The EWS1 – Grenfell, Flats and Mortgage Refusals

All because we now have a robust system to save lives. The secret is to understand why the government is doing this; they’re not preventing people from re-mortgaging – this is essentially a perfect system.

Let’s first understand it all so we can explain to clients.

We all remember the scenes of heartache, utter helplessness and the destruction of life from the Grenfell disaster in 2017. Fundamentally fire caused the debacle accentuated by external cladding on the walls of the tower block. We don’t need reminding of this.

The government were determined to do something about the problem, and with typical Civil Servant’s enthusiasm came up with a solution where some people and properties slip through the cracks of common sense.

The rules now require that all blocks must have a signed certificate – called an EWS form – External Wall System – which confirms that the building has no inherent fire risk from any external features. Since 2020, blocks below 18 metres have also been captured by the rules and lenders are including virtually every block of flats however tall they are. It includes flats, apartments, student accommodation, HMOs (Houses of Multiple Occupation, care homes.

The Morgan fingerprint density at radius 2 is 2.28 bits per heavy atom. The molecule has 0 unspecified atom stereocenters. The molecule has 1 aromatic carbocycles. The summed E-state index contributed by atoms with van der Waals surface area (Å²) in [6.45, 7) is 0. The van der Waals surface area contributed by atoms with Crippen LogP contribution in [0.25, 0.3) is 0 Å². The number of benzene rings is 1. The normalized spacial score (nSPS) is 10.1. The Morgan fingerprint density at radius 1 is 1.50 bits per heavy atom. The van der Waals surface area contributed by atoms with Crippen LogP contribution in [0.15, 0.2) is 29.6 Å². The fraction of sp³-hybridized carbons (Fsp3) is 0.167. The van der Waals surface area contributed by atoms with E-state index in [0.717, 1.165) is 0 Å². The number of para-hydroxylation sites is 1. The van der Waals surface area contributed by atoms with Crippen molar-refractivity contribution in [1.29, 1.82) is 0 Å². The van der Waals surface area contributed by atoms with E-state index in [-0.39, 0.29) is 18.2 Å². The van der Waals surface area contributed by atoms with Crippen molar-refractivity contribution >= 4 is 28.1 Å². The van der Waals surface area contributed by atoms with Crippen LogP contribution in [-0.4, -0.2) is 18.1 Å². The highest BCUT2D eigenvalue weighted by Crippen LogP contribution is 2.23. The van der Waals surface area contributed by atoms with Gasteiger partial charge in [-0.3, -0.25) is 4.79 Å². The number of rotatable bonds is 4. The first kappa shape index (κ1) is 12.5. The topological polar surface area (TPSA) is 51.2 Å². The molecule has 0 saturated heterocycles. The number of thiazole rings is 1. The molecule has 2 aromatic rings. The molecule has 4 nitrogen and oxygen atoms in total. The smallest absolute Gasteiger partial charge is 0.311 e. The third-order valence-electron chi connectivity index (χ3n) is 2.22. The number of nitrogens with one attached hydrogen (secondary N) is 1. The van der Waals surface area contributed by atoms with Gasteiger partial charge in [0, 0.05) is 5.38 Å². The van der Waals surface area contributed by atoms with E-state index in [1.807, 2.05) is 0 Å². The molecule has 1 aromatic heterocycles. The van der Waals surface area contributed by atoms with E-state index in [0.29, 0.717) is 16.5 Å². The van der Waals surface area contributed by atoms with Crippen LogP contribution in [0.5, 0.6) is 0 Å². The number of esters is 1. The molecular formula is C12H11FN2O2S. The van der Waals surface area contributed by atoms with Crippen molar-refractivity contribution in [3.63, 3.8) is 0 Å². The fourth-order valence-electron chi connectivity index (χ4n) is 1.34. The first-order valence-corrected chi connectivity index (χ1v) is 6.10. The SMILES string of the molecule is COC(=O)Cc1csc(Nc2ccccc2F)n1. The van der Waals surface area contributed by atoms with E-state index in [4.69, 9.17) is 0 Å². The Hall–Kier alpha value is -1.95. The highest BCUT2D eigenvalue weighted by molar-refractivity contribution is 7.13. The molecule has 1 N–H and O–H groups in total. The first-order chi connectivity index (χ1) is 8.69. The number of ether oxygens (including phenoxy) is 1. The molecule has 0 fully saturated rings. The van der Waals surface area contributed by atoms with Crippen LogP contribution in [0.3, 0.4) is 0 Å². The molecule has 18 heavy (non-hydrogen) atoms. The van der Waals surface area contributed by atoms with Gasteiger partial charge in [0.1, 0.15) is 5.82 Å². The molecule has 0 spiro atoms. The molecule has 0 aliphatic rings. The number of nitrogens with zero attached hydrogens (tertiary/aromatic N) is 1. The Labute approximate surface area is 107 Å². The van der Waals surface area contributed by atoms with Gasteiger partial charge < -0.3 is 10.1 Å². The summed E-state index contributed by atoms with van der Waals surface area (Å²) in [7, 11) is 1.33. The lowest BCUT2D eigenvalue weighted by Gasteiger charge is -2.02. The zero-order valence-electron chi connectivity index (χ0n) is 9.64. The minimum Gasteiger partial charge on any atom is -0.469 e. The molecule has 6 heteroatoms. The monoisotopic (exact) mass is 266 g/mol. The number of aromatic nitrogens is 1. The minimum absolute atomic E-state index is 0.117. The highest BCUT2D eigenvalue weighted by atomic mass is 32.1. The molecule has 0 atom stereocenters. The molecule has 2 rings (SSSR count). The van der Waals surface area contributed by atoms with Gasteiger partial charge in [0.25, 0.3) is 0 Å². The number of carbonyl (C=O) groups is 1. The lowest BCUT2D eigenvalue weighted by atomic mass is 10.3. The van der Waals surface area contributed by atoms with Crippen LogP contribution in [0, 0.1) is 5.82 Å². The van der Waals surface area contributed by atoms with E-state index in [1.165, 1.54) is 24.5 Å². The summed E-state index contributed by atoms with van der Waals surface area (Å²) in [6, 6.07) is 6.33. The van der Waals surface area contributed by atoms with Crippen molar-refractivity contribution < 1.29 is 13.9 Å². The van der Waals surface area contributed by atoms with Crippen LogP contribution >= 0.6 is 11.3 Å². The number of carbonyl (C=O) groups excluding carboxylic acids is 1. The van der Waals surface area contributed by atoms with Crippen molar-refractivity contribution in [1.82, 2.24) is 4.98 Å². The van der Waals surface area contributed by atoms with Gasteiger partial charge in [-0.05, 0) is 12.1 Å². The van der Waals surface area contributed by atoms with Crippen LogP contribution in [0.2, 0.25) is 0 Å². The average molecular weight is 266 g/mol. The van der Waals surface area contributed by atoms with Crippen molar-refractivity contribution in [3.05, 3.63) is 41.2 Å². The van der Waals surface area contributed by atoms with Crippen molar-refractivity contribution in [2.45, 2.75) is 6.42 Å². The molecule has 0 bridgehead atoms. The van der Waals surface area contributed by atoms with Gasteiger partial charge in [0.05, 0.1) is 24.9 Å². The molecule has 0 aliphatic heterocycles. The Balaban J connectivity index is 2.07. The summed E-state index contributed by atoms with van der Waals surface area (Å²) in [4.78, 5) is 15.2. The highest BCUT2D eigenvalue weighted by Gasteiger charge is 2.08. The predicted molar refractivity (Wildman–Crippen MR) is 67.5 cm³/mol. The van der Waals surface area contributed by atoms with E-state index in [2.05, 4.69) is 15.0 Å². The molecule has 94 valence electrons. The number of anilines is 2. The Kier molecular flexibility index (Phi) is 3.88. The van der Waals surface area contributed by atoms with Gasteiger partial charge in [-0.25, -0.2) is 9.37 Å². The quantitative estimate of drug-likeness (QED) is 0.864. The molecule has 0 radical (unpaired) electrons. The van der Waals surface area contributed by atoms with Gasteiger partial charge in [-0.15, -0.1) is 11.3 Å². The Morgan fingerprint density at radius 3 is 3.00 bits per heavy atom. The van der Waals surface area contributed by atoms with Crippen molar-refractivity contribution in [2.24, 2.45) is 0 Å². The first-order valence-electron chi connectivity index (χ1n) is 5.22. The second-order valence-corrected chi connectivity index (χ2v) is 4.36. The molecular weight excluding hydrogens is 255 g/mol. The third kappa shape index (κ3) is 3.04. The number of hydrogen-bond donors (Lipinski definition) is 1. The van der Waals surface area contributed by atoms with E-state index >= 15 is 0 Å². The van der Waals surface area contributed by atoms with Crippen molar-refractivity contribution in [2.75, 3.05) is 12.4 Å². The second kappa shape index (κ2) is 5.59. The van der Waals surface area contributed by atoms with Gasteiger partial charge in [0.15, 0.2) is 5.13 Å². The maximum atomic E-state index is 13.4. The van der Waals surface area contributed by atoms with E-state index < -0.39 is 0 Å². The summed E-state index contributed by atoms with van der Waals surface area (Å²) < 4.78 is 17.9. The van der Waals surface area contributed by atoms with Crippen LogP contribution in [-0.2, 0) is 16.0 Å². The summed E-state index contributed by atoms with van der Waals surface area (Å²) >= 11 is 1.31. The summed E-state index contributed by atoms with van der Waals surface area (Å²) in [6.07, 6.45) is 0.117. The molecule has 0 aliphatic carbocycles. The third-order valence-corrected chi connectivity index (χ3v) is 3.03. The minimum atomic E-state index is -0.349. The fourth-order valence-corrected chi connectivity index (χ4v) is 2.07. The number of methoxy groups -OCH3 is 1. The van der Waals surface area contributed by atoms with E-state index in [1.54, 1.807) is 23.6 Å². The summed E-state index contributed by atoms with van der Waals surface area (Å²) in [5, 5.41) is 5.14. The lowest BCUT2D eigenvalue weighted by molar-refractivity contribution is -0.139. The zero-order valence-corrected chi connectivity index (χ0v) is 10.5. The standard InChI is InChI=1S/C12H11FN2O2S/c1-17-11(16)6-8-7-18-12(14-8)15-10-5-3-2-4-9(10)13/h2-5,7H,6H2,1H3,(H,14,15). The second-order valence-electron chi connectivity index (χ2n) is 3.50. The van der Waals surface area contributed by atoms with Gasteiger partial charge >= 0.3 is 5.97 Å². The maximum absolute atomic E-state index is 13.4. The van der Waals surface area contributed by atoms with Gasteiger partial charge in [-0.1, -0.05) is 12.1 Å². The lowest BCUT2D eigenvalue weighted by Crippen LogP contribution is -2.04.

It was the lending industry that was consulted with these rules – RICS, the BSA and UK Finance – so that people could buy and sell the property and obtain mortgages on them.

It’s a process, like all rules. It needs a qualified person – think RICS surveyor – to assess the block and issue the form, valid for five years. Signing the form brings smiles to lender’s faces as they know that the block is mortgageable. Without the form, the property is mortgageable. Surveyors will return a nil mortgage valuation in these situations. This further explains why the mortgage valuation is very different from the market value. A nil valuation means that the property is not suitable security for a mortgage; it doesn’t reflect the value.

The freeholder owner of the block must commission the EWS process which often leads individual leaseholders to rue this omission since there’s very little they can do. This causes newspaper outrage “flat owner left in the lurch”. Some freeholders are reluctant to commission the report because of the cost of any remedial works. Unfortunately, these works often fall upon the individual leaseholders to foot the bill via their maintenance charges. It’s always good advice to check the accounts of the maintenance association when buying a leasehold flat to see if there is money in the bank to pay for expensive works such as re-roofing and cladding removal.

Another nail in the coffin for leasehold properties in England and Wales maybe. It’s about time lenders, developers et al. embraced commonhold – it’s far superior.

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